HEC Alums Girszyn and Savinelli Leave 3i

January 26, 2009

HEC alumni Jérôme Girszyn and Laurent Savinelli, two partners in 3i’s Paris office, have left the firm.  Savinelli has managed the Growth Capital and SMBO team in France since 2002. He started his career as a financial analyst at stockbroker Oddo-Pinatton in 1989 before joining 3i in 1994. Girszyn joined 3i’s Paris office in 1998 from Arthur Andersen Corporate Recovery. He was appointed head of the portfolio team in 2000 and partner in 2003.

In somewhat related news, the head of 3i, Philip Yea, hinted at the possibility of raising a growth capital fun, along with repeating the mantra that cash is king.


…And the Layoffs in Private Equity Begin

December 3, 2008

Ok, so the industry has had layoffs before (for VC there was a wave of firms downsizing after the dotcom bubble burst in the early 2000’s, etc.) but for buyout houses the coming months may see some historic scaling back of personnel. First up there’s American Capital cutting 19% of it’s workforce which should total about 110 people across it’s US and European offices. 3i is trimming 15% of it’ workforce, which represents over 100 individuals. Now, the Carlyle Group has just announced that they are paring back about 100 jobs, or 10% of its work force, citing “extraordinary market conditions.” This move that is seen as a step to get the firm back to it’s early 2007 personnel levels. In all cases the majority of the layoffs are coming from the backoffice (HR, Legal, Accounting, etc.), but not all.

Private Equity has often been cited as a possible substitution for traditional I-Banking. Forgetting that debate for now, it’s still interesting to point out Private Equity’s quick learning of the I-Banking binge-and-purge HR policies. Talk to any recruiter over the second half of 2007/first half of 2008 and they would have openly expressed dismay at the fact that buyout shops were still recruiting and hiring. Now the reality of the situation has hit home and the firms are looking to shed some of the dead weight that is sitting idle until the debt markets return (Buyout houses won’t start making deals in high numbers again until the leverage returns. It’s much harder to break a hurdle rate without gearing). Until then the employment numbers in the business will contract.

On a side note I’m graduating at the end of this month. God did I time this market wrong. Oh well.

Deep breath.

It’ll all work out. It’ll all work out.

By Request Part II: Open Forum Davos 2008

September 14, 2008

Following up to my last post, I thought I’d also include the video from the Open Forum Davos panel entitled “Private Equity & Hedge Funds – Friend or Foe?”  The talk, also from January of this year, featured Christian Levrat, Member of the Swiss Parliament; Hans Ruh, former professor of Theology and Social Ethics and current president of Blue Value;  Philip Yea, Chief Executive, 3i Group; Paul Fletcher, Senior Managing Partner, Actis Capital; and moderated by Dirk Schutz, Editor-in-chief of Bilanz.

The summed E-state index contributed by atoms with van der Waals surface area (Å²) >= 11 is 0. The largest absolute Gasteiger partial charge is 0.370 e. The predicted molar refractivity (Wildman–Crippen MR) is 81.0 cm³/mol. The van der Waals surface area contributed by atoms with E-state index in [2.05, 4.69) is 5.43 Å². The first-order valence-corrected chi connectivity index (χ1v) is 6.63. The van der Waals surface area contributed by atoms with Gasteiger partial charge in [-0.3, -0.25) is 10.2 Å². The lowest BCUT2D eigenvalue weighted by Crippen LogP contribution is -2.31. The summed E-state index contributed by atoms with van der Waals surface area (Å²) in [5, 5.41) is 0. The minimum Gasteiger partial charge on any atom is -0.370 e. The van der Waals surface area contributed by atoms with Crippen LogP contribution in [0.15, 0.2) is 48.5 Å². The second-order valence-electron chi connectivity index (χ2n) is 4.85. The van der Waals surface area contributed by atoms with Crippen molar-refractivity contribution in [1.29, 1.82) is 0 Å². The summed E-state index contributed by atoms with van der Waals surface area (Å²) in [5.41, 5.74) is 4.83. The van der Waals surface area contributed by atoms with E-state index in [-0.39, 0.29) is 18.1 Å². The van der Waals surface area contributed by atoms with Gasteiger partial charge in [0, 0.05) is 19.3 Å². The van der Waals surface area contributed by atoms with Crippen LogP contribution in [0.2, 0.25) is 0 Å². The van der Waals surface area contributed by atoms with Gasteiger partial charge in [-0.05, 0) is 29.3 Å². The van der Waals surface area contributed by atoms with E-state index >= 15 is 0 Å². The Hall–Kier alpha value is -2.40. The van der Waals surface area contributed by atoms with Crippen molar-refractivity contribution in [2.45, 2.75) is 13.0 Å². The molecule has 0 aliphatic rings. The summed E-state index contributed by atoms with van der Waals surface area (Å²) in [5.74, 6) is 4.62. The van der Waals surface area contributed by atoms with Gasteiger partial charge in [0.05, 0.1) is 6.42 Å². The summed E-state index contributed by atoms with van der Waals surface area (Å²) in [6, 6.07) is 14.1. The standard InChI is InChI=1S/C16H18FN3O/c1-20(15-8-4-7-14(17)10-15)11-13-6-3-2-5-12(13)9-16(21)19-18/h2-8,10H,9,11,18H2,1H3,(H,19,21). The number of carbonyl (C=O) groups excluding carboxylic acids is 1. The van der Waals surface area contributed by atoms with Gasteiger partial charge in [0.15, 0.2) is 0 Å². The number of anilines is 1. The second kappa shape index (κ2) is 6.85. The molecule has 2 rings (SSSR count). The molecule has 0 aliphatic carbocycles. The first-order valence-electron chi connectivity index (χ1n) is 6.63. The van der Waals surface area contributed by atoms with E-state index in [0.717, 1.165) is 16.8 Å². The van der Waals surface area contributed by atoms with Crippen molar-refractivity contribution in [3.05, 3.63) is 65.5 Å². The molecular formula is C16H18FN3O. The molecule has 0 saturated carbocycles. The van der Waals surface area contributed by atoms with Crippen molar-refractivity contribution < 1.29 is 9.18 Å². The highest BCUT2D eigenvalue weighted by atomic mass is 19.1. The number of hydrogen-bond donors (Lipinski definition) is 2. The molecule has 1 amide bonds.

3i lead investor in Labco deal

July 24, 2008

Following up my comment from yesterday that minority stakes in firms are a bit more common on this side of the Atlantic, there’s another example that growth capital deals are alive and well in Europe as the firm formerly known as Investors in Industry (that’s 3i for everyone following along) is leading a 200M euro investment in pan-European medical diagnostics firm, Labco. 3i is in for 140M euros, with TCR Capital, Natixis Investment Partners, and CIC Finance picking up the remaining 60M euros. The deal furthers 3i’s emphasis on healthcare which in Europe is run by Denis Ribon (who is a 1999 graduate of HEC’s MBA program, i.e. he’s one of the good guys!), who will assume a seat on Labco’s board.

As those European businesses that have emerged as “national champions” look to expand beyond their home markets and enter the global playing field, growth capital deals will become ever more essential in enabling those firms to become capable of doing so with the proper resources and know-how. Not only do the firms that are invested in receive much-needed capital but they also gain the value added that the private equity firms bring in terms of network and experience in the era of mondialisation. Definitely a niche of the private equity spectrum to place close attention to!